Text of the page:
ports. University officials, who incidental-
ly, hang onto the files for several years
after a student leaves the University, say
the files are opened only for academic
purposes. Disbelieving Joint Judiciary
Council members last year tried in vain
to find out what goes to employers.
Into non-academic portions of the files,
the AAUP statement would place only
the record of suspension or dismissal ac-
tions-no other disciplinary actions or
A Moral Issue?
BOSTON'S Richard Cardinal Cushing
made known his feelings the other day
on the civil rights bill just passed by Con-
gress: "The civil rights bill is entirely a
moral issue," said the cardinal.
Eh? The fact is that all informed ob-
servers think there is a good deal of the
political in the civil rights bill: the main
argument is over extension of federal
power, and many believe the bill is an
unwarranted extension. Wrong though
they. may be, there is an awfully good
chance they have as good a sense of mor-
als as you or me, or even Cardinal Cush-
ing.
The cardinal added, "My friend, Jack
Kennedy, fought for the civil rights bill,
even though he knew it would lose him
votes." But the record shows that Ken-
nedy only proposed the bill after the

demonstrations in the South last sum-
mer; just that spring, he had submitted
what many thought a rather weak and
watery civil rights message to Congress.
MOST INFORMED PEOPLE maintain
that Kennedy put forth the bill for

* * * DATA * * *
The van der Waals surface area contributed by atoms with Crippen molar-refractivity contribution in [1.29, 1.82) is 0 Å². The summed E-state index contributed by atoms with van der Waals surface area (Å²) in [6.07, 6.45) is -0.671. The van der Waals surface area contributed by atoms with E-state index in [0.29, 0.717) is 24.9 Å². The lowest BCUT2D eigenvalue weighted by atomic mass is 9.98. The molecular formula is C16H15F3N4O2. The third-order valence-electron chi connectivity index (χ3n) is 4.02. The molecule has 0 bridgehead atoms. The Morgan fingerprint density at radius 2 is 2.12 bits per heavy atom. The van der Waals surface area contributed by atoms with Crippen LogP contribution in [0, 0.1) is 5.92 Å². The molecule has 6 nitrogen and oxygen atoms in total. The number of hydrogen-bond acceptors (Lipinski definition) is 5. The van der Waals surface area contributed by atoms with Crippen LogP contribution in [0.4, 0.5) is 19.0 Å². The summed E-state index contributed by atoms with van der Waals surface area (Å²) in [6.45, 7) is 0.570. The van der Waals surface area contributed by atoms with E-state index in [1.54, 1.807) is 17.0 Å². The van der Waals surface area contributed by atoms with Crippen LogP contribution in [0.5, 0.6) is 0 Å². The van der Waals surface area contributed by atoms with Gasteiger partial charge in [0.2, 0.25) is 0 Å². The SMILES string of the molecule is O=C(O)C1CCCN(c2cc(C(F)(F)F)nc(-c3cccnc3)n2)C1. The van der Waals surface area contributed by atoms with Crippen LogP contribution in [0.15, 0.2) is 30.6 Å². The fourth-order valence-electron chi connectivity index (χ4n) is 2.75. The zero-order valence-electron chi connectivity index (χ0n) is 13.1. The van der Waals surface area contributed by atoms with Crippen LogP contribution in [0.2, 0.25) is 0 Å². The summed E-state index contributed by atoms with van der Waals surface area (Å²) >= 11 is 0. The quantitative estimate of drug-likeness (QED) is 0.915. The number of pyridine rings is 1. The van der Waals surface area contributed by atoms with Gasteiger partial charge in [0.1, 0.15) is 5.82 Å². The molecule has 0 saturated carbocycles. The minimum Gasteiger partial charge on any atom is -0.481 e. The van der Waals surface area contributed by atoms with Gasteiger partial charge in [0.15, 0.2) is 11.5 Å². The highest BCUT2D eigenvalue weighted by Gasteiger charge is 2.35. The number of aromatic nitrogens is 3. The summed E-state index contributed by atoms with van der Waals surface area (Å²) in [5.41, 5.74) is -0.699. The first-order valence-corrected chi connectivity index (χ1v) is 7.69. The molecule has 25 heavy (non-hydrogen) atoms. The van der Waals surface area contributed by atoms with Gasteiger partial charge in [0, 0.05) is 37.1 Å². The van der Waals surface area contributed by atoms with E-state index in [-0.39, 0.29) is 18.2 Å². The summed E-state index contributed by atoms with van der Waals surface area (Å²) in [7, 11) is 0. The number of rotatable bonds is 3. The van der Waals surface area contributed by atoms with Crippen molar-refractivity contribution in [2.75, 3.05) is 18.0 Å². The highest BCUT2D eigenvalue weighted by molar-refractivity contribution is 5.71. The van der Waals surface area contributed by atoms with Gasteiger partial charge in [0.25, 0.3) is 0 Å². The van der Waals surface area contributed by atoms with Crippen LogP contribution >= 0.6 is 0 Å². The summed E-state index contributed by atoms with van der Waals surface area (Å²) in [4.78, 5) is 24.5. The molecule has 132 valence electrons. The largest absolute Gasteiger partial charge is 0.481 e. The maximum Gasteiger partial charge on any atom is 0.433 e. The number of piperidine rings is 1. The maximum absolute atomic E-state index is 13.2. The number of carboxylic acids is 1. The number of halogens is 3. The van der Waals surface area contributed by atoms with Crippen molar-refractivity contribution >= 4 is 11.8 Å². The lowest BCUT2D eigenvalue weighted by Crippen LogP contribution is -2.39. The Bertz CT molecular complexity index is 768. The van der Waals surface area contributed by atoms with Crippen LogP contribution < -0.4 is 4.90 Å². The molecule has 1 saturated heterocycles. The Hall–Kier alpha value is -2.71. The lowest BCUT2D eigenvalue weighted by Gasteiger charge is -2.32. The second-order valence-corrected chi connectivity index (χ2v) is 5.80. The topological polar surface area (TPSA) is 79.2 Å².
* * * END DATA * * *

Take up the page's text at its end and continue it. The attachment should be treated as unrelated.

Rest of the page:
two main reasons: 1) he was afraid he'd
lose Negro votes, and perhaps many oth-
ers, and 2) he needed to keep order in
the country, and needed law to do it.
They believe that "the moral issue" was
probably not his primary motivation, and

personal evaluations. Currently, even a
harsh-toned word to a housemother after
a flunked exam, qualifies the student for
negative comment in the file system.
FOR ITS SECOND SECTION, the AAUP
statement sprays harsh words on stu-
dent affairs administrators in general.
The OSA could well take heed.
The statement argues against all the
nagging trimmings to managing student
groups-membership lists, faculty advis-
ors and sponsored-speaker clearance.
(They are all maintained at the Univer-
sity with bureaucratic delight.)
But the vehemence of the student or-
ganizations section is directed toward the
perennial campus controversy: students'
rights to regulate student conduct.
Student Government Council does not
have this prerogative here. Compound-
ing its inadequacy, the scope of SGC au-
thority varies from situation to situation.
It depends on the specific wishes of the
vice-president for student affairs and the
Regents. Ramifications of this policy
have been detrimental to students.
THE JOINT JUDICIARY Council con-
stitution was formulated over the
1962-63 school period under OSA supervi-
sion. But in what OSA member John